Before the snow fell I was chased by a crazy man, an accomplishment of which none of us should be proud, but we tell our tales of survival, words adhering to our clothing like red, blue, green and purple badges of courage.
Before the snow fell I was chased and chastised by a truly insane man in a yuppie part of the city. When I first saw him, he was talking to the bench, and seemed harmless and dirty. Then screamed at me for not saying good morning to him. I was cold and my coffee had been served to me lukewarm, and my chest burned and pinched with fear. He followed me, aggressive and unstable. I ran, surprised tears mixing with high-pitched laughter all falling down my face. Once in the bourgeois haven of my yoga studio, I tried to unclench. Instead, I remembered the angry, impassioned words: “I’m fucking talking to you. Don’t walk away from me. Didn’t you hear me? Didn’t you?” and I kept shaking, dabbing at a damp spot on my leggings from slush spray and dirty water. The moments had passed more quickly and more slowly than time moved for me for weeks, and I felt like Rip Van Winkle in a crowd of babies.
On the night the snow fell we all rushed out of work early, scared and excited at the prospect of routine operations screeching to a halt. We feared the worst, and stocked our refrigerators with kale, because that’s what New Yorkers do. We bought beer and wine and whiskey, imagining long, cozy afternoons, with snow howling outside and warm, firey embrace inside. We were quieter on the subways than usual because we all did fear that something bad was going to happen, forgetting we all lived in the biggest city in the world and not on the prairies. We liked the drama, because whether or not we stand under glittering lights, here in New York we all perform our monologues for other people and take on the roles that will garner us a standing ovation and, if we’re lucky, a red rose or two, because there’s nothing more precious than watching a cut flower age, petals dropping as its sweet perfume turns musty and old. Those flowers are real, and few of us can experience them for ourselves.
As the snow started to fall, I minded the slush, bought another bottle of wine and weighed my budget; heading to the bar on a “school night” to find room and chat with a select group of brave souls was more appealing than more kale. I craved the certain warmth that comes from a near empty bar where, independent from the amount of alcohol consumed, patrons band together. We watch one another fade with fatigue, and inhaled the musty smell of stale beer that never leaves any bar and feels both comforting and nauseating. That evening, the wind blew and I laughed and sipped wine and welcomed the prospect of working at home. Later, I looked outside to gauge the weather. The snow had stopped but the winds were gusty, and I saw the piles begin to form in the eerily empty streets, always full of cars and noise and footsteps and cigarettes. I thought of him. Was he warm tonight? Did he know where to go to keep warm? Did someone feed him? Was he going to be okay that the subways were closing and he didn’t even have this form of a mobile home in which to take refuge?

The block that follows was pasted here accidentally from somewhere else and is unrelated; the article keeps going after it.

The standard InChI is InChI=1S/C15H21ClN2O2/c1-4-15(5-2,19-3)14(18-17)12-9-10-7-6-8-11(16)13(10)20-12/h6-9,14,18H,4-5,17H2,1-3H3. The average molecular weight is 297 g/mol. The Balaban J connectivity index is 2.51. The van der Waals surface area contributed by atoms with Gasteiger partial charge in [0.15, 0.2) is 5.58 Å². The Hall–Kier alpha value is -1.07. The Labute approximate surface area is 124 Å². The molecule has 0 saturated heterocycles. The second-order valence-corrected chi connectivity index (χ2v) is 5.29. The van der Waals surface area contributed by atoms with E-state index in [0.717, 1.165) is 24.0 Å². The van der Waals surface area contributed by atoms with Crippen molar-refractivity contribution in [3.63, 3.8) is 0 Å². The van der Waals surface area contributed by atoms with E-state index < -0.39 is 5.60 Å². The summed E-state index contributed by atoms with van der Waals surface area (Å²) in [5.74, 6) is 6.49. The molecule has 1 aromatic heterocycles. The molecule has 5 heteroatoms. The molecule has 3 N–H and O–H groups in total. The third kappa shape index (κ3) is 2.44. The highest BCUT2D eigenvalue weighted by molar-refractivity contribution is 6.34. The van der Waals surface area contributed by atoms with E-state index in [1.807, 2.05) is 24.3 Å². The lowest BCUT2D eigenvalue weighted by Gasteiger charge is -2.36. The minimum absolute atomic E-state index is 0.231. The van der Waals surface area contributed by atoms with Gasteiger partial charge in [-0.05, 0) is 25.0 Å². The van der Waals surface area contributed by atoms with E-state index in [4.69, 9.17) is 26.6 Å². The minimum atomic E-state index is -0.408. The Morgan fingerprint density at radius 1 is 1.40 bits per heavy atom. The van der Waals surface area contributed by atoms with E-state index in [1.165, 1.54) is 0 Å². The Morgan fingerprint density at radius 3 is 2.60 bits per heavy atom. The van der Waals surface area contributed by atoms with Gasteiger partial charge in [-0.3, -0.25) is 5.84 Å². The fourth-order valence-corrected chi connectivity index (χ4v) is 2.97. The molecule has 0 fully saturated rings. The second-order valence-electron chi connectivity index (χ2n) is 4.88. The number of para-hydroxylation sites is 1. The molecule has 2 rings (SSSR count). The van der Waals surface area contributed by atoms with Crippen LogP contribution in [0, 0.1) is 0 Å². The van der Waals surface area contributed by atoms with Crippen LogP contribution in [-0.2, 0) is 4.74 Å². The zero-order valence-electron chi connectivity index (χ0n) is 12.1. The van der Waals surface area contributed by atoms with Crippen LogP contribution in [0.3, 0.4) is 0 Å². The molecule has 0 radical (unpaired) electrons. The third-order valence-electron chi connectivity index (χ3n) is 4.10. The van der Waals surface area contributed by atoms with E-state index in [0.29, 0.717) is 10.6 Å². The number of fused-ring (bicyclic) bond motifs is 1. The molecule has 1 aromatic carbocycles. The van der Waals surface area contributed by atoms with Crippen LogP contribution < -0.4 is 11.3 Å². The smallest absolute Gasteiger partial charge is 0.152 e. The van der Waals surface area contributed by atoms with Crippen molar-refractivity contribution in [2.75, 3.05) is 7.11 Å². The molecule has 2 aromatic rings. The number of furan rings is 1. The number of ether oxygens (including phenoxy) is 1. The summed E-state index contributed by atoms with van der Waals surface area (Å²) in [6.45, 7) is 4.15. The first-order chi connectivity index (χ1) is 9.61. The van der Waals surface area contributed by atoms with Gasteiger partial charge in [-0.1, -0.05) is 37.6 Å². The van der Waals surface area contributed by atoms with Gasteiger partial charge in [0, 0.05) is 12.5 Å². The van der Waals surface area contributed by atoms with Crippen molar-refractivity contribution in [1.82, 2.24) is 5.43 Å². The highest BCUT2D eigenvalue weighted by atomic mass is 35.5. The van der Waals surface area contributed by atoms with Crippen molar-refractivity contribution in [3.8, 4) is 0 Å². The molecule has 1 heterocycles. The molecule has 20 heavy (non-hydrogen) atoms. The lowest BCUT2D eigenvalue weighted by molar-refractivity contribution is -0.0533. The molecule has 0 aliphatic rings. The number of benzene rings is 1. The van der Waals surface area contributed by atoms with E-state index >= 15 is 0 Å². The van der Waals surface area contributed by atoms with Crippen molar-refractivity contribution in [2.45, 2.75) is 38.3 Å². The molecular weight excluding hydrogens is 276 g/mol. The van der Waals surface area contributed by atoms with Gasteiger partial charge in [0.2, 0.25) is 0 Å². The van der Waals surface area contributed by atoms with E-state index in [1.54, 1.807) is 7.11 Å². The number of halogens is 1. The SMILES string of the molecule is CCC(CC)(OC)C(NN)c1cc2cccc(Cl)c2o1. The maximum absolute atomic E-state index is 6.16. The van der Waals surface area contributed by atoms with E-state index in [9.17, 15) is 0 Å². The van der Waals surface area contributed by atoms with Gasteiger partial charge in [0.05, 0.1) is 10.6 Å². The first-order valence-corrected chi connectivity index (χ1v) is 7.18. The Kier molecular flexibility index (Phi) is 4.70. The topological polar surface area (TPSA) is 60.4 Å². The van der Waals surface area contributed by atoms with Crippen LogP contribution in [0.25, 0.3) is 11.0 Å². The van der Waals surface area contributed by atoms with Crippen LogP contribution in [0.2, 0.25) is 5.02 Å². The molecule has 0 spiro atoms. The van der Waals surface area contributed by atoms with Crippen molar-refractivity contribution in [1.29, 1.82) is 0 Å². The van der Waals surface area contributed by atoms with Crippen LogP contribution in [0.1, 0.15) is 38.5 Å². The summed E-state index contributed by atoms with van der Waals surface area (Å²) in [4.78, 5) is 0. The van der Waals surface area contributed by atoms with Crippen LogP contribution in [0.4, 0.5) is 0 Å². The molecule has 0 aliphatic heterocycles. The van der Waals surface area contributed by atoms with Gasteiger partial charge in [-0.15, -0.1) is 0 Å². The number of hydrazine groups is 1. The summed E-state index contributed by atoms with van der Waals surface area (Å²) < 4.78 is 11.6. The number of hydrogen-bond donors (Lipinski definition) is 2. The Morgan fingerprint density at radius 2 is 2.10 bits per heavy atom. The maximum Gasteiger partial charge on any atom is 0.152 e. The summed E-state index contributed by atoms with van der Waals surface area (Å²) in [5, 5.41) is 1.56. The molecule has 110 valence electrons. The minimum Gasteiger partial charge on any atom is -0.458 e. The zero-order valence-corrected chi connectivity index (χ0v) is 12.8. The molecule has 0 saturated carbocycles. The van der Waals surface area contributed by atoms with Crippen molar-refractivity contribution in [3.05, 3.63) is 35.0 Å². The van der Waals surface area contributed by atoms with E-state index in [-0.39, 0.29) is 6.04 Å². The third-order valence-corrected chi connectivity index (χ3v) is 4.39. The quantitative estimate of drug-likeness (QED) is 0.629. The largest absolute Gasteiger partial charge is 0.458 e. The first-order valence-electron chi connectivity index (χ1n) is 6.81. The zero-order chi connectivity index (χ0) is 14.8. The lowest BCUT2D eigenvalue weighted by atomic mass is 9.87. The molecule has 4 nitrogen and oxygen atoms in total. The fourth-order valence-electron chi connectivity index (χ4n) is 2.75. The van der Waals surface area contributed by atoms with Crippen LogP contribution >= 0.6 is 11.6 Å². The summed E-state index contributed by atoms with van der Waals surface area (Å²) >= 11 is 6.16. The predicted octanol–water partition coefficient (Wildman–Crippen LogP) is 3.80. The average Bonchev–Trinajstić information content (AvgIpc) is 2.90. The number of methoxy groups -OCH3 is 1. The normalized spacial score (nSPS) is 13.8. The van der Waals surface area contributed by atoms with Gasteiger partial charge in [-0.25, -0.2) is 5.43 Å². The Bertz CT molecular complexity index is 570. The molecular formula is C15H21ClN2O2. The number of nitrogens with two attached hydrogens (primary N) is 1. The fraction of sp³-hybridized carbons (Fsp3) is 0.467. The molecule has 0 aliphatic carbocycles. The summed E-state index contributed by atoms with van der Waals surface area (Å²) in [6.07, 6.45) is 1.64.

I left the bar, turned up my collar and set out for my house, slipping, sliding and feeling the odd snowflake sting my eyes. I saw a huddled bundle right under the subway stairs, and while my chest clenched, I was compelled to take a look. I walked over. It was a pile of garbage. I sighed, looked up at the grey-orange sky unnaturally lit by too many streetlights and picked my way carefully home.
Miriam Lamey is a Pittsburgh-based writer and yoga teacher. She strives to be open and attentive to the everyday, using life’s beauty and tragedy as inspiration for her writing and yoga practice. She’s an avid Ashtanga practitioner and teacher, also partial to a great new album, excellent bottle of wine, a good Manhattan, and attentively-cooked meal. Follow her on Twitter @mirseven and on Instagram. Read more on her blog at www.miriamlamey.com.